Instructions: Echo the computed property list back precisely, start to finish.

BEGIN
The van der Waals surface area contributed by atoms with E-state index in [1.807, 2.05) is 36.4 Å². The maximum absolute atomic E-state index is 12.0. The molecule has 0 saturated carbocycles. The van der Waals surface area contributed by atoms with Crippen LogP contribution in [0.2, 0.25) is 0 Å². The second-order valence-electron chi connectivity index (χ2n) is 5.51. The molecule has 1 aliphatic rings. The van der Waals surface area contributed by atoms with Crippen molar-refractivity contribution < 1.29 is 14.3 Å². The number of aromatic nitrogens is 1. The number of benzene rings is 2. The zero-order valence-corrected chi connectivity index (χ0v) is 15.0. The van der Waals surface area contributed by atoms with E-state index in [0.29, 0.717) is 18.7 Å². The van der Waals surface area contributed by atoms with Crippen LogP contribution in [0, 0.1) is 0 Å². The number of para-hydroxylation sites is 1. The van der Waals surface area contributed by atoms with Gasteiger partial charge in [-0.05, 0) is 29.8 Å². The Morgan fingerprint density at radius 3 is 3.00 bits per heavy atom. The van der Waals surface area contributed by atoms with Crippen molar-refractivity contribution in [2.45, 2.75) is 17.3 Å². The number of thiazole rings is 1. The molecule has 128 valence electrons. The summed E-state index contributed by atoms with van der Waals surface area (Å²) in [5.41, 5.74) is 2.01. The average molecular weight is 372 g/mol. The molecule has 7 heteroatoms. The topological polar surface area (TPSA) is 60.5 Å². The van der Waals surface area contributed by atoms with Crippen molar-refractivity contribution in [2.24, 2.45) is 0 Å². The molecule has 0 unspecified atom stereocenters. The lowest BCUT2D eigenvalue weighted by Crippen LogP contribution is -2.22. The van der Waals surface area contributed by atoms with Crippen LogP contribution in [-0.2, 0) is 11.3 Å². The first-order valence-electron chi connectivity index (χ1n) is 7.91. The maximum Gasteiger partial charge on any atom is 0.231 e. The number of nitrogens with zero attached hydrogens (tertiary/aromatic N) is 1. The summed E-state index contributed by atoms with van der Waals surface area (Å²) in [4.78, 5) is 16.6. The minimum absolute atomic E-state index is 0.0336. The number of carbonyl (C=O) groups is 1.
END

The van der Waals surface area contributed by atoms with E-state index in [1.807, 2.05) is 36.4 Å². The maximum absolute atomic E-state index is 12.0. The molecule has 0 saturated carbocycles. The van der Waals surface area contributed by atoms with Crippen LogP contribution in [0.2, 0.25) is 0 Å². The second-order valence-electron chi connectivity index (χ2n) is 5.51. The molecule has 1 aliphatic rings. The van der Waals surface area contributed by atoms with Crippen molar-refractivity contribution < 1.29 is 14.3 Å². The number of aromatic nitrogens is 1. The number of benzene rings is 2. The zero-order valence-corrected chi connectivity index (χ0v) is 15.0. The van der Waals surface area contributed by atoms with E-state index in [0.29, 0.717) is 18.7 Å². The van der Waals surface area contributed by atoms with Crippen LogP contribution in [0, 0.1) is 0 Å². The number of para-hydroxylation sites is 1. The van der Waals surface area contributed by atoms with Gasteiger partial charge in [-0.05, 0) is 29.8 Å². The Morgan fingerprint density at radius 3 is 3.00 bits per heavy atom. The van der Waals surface area contributed by atoms with Crippen molar-refractivity contribution in [2.45, 2.75) is 17.3 Å². The number of thiazole rings is 1. The molecule has 128 valence electrons. The summed E-state index contributed by atoms with van der Waals surface area (Å²) in [5.41, 5.74) is 2.01. The average molecular weight is 372 g/mol. The molecule has 7 heteroatoms. The topological polar surface area (TPSA) is 60.5 Å². The van der Waals surface area contributed by atoms with Crippen molar-refractivity contribution in [2.24, 2.45) is 0 Å². The molecule has 0 unspecified atom stereocenters. The lowest BCUT2D eigenvalue weighted by Crippen LogP contribution is -2.22. The van der Waals surface area contributed by atoms with Crippen LogP contribution in [-0.2, 0) is 11.3 Å². The first-order valence-electron chi connectivity index (χ1n) is 7.91. The maximum Gasteiger partial charge on any atom is 0.231 e. The number of nitrogens with zero attached hydrogens (tertiary/aromatic N) is 1. The summed E-state index contributed by atoms with van der Waals surface area (Å²) in [4.78, 5) is 16.6. The minimum absolute atomic E-state index is 0.0336. The number of carbonyl (C=O) groups is 1.